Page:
Associated Press WriterNEW YORK (AP) -- Several firefighters scuffled with police Friday during a protest against a plan to scale back the number of workers searching for bodies at the World Trade Center site.
"Mayor Giuliani, let us bring our brothers home," read one sign at the rally near the World Trade Center site where 343 firefighters and 23 New York City police officers were lost Sept. 11.
Some of the several hundred protesters tangled with police who initially refused to allow them into the sealed-off area around the collapsed towers. After a few minutes, they continued on their march, then paused for a minute of silence.
Firefighter Bob McGuire, whose nephew Richard Allen remains missing in the rubble, asserted that remains had been loaded into trash bins. "I don't want him to end up in a Dumpster," McGuire said.
"Do the right thing!" the scores of protesters chanted as they listened to union leaders give speeches on bullhorns next to a chain link fence decorated with an American flag.
The firefighters, joined by members of other unions, have worked virtually around-the-clock at the scene since the twin 110-story towers collapsed.
But earlier this week, Mayor Rudolph Giuliani announced that for safety concerns, he wants no more than 24 firefighters and 24 police officers at ground zero at any one time.
The firefighters' union says it fears that would turn the recovery effort into a "full-time construction scoop and dump operation."
"The reduction in emergency personnel is really an attempt to speed up debris removal, and it is upsetting to the families," Peter Gorman, president of the Uniformed Fire Officers Association, said Thursday.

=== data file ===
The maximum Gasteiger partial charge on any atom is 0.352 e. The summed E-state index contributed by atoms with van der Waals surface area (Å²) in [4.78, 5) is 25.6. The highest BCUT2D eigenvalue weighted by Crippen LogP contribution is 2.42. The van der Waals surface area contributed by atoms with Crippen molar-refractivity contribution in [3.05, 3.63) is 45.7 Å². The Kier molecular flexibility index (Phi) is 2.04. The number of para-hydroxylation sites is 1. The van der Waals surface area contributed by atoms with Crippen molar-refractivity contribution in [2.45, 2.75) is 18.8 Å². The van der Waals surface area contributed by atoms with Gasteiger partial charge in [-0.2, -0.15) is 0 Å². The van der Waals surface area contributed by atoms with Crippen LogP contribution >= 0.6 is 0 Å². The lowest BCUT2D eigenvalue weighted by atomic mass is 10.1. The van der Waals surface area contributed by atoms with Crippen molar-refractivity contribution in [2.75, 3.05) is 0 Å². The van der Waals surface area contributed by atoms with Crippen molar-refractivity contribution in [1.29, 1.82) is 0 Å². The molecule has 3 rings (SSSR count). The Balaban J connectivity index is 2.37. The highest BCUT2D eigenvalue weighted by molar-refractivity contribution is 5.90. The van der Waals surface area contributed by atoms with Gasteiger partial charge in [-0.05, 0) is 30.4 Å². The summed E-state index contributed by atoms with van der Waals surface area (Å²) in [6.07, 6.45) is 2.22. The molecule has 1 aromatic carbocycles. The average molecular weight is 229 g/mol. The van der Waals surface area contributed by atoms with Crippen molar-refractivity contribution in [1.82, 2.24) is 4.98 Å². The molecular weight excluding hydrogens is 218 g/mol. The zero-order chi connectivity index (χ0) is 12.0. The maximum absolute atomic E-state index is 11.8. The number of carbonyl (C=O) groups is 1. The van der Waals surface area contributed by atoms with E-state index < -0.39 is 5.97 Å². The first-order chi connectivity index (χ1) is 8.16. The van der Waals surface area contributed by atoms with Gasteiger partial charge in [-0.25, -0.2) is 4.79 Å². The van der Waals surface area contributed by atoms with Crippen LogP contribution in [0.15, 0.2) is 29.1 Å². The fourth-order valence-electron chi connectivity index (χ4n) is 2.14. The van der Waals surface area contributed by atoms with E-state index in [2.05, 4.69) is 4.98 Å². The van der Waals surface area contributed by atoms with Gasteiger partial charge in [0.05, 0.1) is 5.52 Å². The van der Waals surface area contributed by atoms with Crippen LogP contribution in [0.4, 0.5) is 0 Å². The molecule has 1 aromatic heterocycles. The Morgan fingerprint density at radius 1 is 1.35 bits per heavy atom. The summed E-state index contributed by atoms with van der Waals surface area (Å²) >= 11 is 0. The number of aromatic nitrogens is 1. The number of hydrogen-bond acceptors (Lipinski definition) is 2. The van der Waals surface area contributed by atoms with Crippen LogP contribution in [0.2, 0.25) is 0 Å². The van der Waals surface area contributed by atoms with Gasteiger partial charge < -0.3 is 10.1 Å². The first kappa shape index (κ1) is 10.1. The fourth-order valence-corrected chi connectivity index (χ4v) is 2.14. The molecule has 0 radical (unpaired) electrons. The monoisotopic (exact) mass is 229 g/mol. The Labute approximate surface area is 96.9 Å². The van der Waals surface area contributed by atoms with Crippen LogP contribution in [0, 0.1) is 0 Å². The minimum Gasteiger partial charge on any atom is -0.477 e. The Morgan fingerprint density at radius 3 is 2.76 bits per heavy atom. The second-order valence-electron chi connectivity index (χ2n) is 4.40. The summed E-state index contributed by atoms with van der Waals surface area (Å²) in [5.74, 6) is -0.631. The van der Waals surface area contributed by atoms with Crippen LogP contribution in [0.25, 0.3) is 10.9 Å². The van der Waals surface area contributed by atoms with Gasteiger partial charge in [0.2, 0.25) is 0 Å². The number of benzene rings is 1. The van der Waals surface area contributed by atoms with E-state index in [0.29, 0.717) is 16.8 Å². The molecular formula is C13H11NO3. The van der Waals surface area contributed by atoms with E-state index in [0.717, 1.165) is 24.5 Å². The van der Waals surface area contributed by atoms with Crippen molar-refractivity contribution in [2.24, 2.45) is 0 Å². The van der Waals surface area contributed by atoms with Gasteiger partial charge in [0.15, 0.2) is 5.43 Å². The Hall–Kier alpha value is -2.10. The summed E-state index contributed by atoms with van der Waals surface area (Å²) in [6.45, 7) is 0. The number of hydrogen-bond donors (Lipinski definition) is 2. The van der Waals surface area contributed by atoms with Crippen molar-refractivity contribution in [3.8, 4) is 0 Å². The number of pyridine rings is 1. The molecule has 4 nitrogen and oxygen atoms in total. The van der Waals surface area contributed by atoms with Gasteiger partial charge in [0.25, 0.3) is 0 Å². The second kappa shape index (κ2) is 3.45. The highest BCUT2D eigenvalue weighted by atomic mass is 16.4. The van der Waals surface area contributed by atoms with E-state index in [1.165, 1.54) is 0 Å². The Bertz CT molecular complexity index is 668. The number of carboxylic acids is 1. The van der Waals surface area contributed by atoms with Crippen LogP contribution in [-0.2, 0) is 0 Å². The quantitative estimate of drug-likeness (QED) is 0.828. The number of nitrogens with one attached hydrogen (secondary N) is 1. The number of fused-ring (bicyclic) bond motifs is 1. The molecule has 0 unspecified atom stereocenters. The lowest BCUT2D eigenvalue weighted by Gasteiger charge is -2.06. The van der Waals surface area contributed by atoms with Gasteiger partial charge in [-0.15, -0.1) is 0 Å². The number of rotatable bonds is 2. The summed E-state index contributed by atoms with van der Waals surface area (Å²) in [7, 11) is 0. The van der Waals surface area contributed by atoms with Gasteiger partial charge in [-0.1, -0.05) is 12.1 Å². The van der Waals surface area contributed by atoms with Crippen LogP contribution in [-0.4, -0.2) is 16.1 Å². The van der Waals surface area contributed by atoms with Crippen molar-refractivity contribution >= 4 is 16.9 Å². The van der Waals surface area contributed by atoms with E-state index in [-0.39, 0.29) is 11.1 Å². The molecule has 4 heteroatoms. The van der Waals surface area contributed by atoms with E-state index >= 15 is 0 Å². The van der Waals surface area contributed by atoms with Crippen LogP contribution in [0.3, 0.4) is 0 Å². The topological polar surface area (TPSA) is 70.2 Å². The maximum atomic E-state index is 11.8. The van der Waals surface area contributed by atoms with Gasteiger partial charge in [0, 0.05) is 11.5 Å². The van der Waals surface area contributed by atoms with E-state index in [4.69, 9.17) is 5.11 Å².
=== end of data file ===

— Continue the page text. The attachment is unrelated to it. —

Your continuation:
Firefighters estimate that 250 firefighters are still buried in the rubble and want to continue to search for them.
"That site, besides containing roughly 250 firefighter bodies, also contains many, many, many civilian bodies as well," said Michael Carter, vice president of the Uniformed Firefighters Association.
On Thursday, the New York Fire Department added 240 new members to its ranks, handing out diplomas to trainees at a ceremony marked by six empty chairs -- seats symbolically held for classmates who died in the trade center collapse.
Thursday's training academy graduates were the first since the terrorist attacks, but they still leave the department more than 100 shy of filling all the places of those lost.
The six trainees who died were awarded diplomas posthumously. The chairs that marked their places were draped in purple bunting and blue FDNY uniform shirts.
"We will remember their bravery in all that we do throughout our lives," said Rabbi Joseph Potasnik, a department chaplain.
The New York Times reported Friday that the NYPD faces the prospect of accelerated retirements of veteran officers who can quality for larger pensions this year because their earnings have been fattened by unprecedented overtime pay since the attack.
Joseph Maccone, who managed the department's pension unit last year and now works for the police officers' union, told the paper: "Anyone contemplating retirement before, this overtime will definitely make them decide on retiring."
As the ground zero work continues, the city is exploring whether a giant dome could be built so the recovery effort can continue through the winter.
The idea was discussed by Robert Adams, safety director for the city Department of Design and Construction, who testified Thursday before the City Council's environmental protection committee.